Photography News | Issue 41 | absolutephoto.com
camera, just me taking the lens cap off and putting it back on, so it’s like a one-second exposure. The climber would have to be able to stand or hold the position and then we’d just go for it. I askedmost of the climbers to wear white, the shots were in black & white against dark rock so you’d never see them otherwise. How long did you spend on each shoot? Most shoots were a day, because it might take three hours to get to where we needed to shoot. It was a three- to four-hour hike to the mountain crag in the Lake District. I would shoot three sheets of film at one location. Did you use any ‘modern’ technology to help get the shots? The film was Ilford FP4 and I also used a modern tripod. Ilford makes custom film once a year to any size you want so they made me some custom 10x12in sheets. On a bright sunny day all I could do was quickly whip the cap on and off for a ‘short’ exposure. If it was vastly overcast I could do it slower, but the difference is negligible. Back in the Abraham brothers’ day they would have done an exposure of maybe three or four seconds because of the slow emulsions. I was using FP4 (ISO 125) it was faster. I could’ve used a neutral density filter
to give me more control on a bright sunny day, but I didn’t want to do that because it was incorporating too much modern technology into it. I deliberately wanted it to have this sort of whimsical randomness, that’s the charm of using film and old technology. I worked with a guy called Peter Guest at Image, fine art black & white printers in London. He would process one of the sheets and then if it was looking overexposed he would reduce the processing time of the next; it was the only way we could control it. of regret? Well there was one shot that I had to go back and do twice and that was a ten-mile hike. It was just too windy when we got there so we had to go back and do it again. I mean it was a nice day out and we went to the pub afterwards, but it wasn’t ideal because it was quite a walk. Can you talk us through the shooting process and how the camera works? Basically, we’d arrive on site and find a flat area to set the camera up. The camera was sat on a wooden table that was made to fit the tripod. We’d fold it out, put the lens on and then do the shots. If we did one shoot, I’d get home and post the film Were there any moments
to Pete in London for processing, but on occasions I would do two shoots in a day, I had this portable darkroom that I’d set up in a car park. I could then take the film out, put them a light-proof box, reload the dark slides and then go to the next location. That happened a handful of times, but it was the only way I could do it. On a 5x4in you get film in light tight sheaths, but these dark slides are massive and open out wide so I used a portable Paterson darkroom; it’s about the size of a Portaloo. Pete would develop the negative and make a contact print for me on resin- coated paper, then I decided the final exhibition prints. He printed them on IlfordWarmtone paper so they’re ever so slightly creamy. How long did the project take? I applied for the funding inApril last year from the Arts Council England and that took several weeks to get. I had shot with the camera two years before. It took me two years rolling in the back of my mind to find the rationale for the Arts Council application. We started shooting at the end of July and took the last shot early January this year. I would have finished in December but we were shooting for BBC’s Countryfile (broadcast on 29 January). Looking back did you achieve what youwanted to? Did you learn anything new from the process? Yes, that it’s hard work shooting with a big camera, it’s a two-man job and you’ve got to shoot in good weather. That’s one thing that really struckme – you can’t shoot when it’s windy or rainy or blustery because the whole thing is a rigmarole. If you look at an old picture takenwith an old camera you can be certain it was taken on a nice day, or not a windy one.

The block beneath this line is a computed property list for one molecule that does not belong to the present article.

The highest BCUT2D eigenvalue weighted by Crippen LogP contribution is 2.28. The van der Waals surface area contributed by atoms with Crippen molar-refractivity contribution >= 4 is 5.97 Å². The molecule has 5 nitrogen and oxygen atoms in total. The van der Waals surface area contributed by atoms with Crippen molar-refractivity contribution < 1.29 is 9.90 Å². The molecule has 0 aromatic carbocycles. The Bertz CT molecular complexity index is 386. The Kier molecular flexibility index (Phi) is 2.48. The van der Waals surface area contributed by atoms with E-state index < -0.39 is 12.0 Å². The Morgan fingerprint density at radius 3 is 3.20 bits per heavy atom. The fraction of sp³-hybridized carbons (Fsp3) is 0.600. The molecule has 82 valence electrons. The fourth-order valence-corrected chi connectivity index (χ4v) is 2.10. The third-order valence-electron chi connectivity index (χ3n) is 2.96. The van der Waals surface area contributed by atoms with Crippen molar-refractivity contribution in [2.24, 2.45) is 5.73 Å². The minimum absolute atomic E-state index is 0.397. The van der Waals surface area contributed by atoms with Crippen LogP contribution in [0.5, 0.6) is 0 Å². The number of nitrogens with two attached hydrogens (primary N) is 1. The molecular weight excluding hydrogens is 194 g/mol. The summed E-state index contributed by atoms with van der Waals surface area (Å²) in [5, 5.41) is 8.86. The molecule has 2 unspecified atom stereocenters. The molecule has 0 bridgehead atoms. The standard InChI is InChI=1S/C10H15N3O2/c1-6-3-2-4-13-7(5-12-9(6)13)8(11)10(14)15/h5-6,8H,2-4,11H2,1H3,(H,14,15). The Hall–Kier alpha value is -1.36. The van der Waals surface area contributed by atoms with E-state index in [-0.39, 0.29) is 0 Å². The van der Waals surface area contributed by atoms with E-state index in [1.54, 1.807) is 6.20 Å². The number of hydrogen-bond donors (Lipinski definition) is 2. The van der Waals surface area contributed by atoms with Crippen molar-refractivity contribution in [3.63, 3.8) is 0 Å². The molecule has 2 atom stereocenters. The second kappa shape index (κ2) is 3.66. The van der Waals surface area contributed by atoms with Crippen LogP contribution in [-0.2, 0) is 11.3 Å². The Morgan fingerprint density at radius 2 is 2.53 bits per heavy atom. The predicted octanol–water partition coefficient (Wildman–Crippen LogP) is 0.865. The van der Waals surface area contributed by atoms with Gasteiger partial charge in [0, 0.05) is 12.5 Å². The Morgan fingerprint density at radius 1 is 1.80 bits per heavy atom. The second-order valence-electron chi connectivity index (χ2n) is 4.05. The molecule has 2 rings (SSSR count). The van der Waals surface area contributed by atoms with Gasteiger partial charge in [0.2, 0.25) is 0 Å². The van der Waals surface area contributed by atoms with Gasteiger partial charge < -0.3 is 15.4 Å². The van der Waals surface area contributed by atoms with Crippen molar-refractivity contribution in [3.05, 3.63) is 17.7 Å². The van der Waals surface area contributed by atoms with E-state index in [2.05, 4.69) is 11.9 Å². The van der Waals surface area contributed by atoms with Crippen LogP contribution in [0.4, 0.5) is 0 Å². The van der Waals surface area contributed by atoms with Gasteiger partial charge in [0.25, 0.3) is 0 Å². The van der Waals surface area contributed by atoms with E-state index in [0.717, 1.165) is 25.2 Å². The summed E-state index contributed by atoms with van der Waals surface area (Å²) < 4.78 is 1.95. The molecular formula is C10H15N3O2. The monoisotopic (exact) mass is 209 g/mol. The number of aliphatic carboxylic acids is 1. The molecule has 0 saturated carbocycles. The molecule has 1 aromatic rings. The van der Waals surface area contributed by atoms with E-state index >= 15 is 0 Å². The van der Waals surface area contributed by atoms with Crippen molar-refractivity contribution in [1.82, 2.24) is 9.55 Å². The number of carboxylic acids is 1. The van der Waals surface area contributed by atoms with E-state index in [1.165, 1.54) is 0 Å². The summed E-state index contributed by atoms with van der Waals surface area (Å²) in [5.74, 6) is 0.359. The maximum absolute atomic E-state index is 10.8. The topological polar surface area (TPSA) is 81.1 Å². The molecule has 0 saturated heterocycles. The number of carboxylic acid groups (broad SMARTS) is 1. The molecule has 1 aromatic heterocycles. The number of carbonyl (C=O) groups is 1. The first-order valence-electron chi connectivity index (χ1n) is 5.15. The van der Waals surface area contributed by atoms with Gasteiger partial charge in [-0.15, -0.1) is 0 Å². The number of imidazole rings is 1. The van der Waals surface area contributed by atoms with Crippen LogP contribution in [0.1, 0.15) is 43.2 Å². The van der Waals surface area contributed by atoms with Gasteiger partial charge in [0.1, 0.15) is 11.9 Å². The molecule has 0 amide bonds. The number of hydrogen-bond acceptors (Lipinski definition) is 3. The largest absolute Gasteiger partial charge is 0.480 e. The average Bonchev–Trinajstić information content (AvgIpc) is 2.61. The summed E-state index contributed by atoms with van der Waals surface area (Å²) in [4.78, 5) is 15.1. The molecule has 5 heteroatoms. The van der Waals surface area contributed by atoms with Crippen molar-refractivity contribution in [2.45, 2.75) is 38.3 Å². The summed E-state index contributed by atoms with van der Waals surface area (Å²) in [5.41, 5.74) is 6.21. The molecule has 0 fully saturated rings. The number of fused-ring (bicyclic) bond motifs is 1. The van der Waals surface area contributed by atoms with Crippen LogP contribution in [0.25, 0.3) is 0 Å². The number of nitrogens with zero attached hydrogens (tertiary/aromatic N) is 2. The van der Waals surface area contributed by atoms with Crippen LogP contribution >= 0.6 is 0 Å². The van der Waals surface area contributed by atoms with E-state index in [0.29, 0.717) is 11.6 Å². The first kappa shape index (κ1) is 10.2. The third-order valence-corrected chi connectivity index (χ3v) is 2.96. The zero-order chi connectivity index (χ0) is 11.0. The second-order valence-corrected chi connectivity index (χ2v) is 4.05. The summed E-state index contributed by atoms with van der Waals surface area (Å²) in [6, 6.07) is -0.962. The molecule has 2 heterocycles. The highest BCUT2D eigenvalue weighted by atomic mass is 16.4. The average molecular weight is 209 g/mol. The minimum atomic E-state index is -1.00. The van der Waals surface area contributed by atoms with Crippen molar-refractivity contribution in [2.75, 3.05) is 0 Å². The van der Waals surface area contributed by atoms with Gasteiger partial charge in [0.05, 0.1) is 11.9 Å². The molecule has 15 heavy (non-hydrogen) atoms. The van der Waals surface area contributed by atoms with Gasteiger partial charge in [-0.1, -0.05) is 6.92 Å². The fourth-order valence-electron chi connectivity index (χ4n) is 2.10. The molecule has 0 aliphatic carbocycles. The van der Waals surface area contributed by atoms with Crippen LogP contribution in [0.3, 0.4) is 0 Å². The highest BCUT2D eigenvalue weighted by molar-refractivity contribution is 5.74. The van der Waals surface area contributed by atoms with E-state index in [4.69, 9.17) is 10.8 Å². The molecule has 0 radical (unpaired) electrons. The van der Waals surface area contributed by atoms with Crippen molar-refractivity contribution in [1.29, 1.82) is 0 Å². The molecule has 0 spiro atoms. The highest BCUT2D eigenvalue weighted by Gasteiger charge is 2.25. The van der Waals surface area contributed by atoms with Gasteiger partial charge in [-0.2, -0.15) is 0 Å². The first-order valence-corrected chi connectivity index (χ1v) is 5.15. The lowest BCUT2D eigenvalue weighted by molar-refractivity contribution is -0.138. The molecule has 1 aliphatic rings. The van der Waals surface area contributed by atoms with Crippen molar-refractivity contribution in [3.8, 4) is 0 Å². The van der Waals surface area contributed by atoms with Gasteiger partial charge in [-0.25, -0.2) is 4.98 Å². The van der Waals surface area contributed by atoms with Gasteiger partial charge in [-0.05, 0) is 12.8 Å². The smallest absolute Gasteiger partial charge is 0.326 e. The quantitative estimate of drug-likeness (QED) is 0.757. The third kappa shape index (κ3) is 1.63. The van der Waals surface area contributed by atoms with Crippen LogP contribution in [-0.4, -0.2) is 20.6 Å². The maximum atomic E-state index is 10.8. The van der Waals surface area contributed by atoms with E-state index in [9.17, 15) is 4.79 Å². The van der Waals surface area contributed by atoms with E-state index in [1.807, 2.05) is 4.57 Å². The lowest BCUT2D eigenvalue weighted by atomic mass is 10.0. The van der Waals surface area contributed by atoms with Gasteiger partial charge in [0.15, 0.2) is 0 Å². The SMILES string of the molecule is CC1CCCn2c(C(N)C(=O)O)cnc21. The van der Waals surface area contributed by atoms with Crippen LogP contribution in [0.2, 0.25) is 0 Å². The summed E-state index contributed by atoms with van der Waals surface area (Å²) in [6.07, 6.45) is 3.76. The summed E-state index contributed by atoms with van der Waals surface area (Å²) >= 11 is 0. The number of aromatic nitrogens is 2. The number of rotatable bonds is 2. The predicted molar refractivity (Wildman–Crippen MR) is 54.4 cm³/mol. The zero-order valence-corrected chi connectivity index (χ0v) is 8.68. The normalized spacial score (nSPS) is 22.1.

the exhibition? The exhibition Instanto Outdoors is at Keswick museum and art gallery, which is the town where the Abraham brothers were based. The exhibition has 20 of my new images and also some of my cameras going back to the 1980s; even one of my father’s from the 1950s. It shows the cameras I’ve used and the photographs I’ve taken to show how technologies have changed. Ashley Abrahamdied in 1951 and his older brother in 1965; the change they saw in photography over their careers was the arrival of medium- format and 35mm. In my 20-year professional career and 35-year photographic career I’ve seen huge changes from film and the advent of digital to iPhones and drones. The exhibition will also include iPhone pictures as well as a drone picture taken in Nepal. There will be skiing pictures I’ve taken with a Nikon DSLR and mountaineering pictures taken on my father’s camera. It shows the changing of technologies. There was always going to be some sort of contextual exhibition with thenewimages I’d taken, but the idea evolved as I was shooting. There are also some pictures by the Abraham brothers from 1910. They’re printed from scans from the originals, so their original images will be shown as modern-type prints and my new images, taken with the old camera are done as silver halide prints.
On a bright sunny day all I could do was quickly whip the cap on and off for a ‘short’ exposure
Left Posts, Knott Rigg, above Newlands Pass which links the Newlands and Buttermere valleys.
An exhibition of Henry Iddon’s Instanto prints is on show at the Keswick Museum and Arts Gallery until 12 May. keswickmuseumco.uk
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